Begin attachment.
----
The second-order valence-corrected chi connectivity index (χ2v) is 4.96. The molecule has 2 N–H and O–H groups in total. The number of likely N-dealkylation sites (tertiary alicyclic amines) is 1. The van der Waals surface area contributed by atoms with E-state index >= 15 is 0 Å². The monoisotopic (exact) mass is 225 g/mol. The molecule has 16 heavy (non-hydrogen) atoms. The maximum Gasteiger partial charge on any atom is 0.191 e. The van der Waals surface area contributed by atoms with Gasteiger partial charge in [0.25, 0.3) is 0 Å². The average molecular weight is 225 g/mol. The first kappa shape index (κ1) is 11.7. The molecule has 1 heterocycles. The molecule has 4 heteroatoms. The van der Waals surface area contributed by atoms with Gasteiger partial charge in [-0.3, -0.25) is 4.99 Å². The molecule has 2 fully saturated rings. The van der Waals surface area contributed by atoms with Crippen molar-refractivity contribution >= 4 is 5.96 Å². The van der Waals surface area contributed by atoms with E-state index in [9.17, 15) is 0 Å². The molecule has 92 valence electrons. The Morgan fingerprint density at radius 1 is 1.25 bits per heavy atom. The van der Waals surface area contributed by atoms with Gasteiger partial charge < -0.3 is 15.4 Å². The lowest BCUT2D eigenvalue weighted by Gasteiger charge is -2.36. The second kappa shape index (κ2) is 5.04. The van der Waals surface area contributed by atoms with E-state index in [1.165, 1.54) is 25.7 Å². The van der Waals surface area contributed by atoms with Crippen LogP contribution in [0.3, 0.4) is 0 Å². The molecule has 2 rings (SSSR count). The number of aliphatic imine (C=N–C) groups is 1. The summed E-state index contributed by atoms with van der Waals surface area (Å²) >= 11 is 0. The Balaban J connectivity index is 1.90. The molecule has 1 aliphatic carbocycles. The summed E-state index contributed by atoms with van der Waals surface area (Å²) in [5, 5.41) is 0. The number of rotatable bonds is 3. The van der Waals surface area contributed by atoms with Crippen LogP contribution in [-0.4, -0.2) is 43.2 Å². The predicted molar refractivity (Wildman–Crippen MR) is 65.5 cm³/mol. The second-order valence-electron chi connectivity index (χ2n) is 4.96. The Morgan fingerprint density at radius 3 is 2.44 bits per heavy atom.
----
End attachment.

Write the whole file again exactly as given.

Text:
The second-order valence-corrected chi connectivity index (χ2v) is 4.96. The molecule has 2 N–H and O–H groups in total. The number of likely N-dealkylation sites (tertiary alicyclic amines) is 1. The van der Waals surface area contributed by atoms with E-state index >= 15 is 0 Å². The monoisotopic (exact) mass is 225 g/mol. The molecule has 16 heavy (non-hydrogen) atoms. The maximum Gasteiger partial charge on any atom is 0.191 e. The van der Waals surface area contributed by atoms with Gasteiger partial charge in [0.25, 0.3) is 0 Å². The average molecular weight is 225 g/mol. The first kappa shape index (κ1) is 11.7. The molecule has 1 heterocycles. The molecule has 4 heteroatoms. The van der Waals surface area contributed by atoms with Gasteiger partial charge in [-0.3, -0.25) is 4.99 Å². The molecule has 2 fully saturated rings. The van der Waals surface area contributed by atoms with Crippen molar-refractivity contribution >= 4 is 5.96 Å². The van der Waals surface area contributed by atoms with E-state index in [9.17, 15) is 0 Å². The molecule has 92 valence electrons. The Morgan fingerprint density at radius 1 is 1.25 bits per heavy atom. The van der Waals surface area contributed by atoms with Gasteiger partial charge < -0.3 is 15.4 Å². The lowest BCUT2D eigenvalue weighted by Gasteiger charge is -2.36. The second kappa shape index (κ2) is 5.04. The van der Waals surface area contributed by atoms with E-state index in [1.165, 1.54) is 25.7 Å². The van der Waals surface area contributed by atoms with Crippen LogP contribution in [0.3, 0.4) is 0 Å². The molecule has 2 rings (SSSR count). The number of aliphatic imine (C=N–C) groups is 1. The summed E-state index contributed by atoms with van der Waals surface area (Å²) >= 11 is 0. The Balaban J connectivity index is 1.90. The molecule has 1 aliphatic carbocycles. The summed E-state index contributed by atoms with van der Waals surface area (Å²) in [5, 5.41) is 0. The number of rotatable bonds is 3. The van der Waals surface area contributed by atoms with Crippen LogP contribution in [-0.4, -0.2) is 43.2 Å². The predicted molar refractivity (Wildman–Crippen MR) is 65.5 cm³/mol. The second-order valence-electron chi connectivity index (χ2n) is 4.96. The Morgan fingerprint density at radius 3 is 2.44 bits per heavy atom.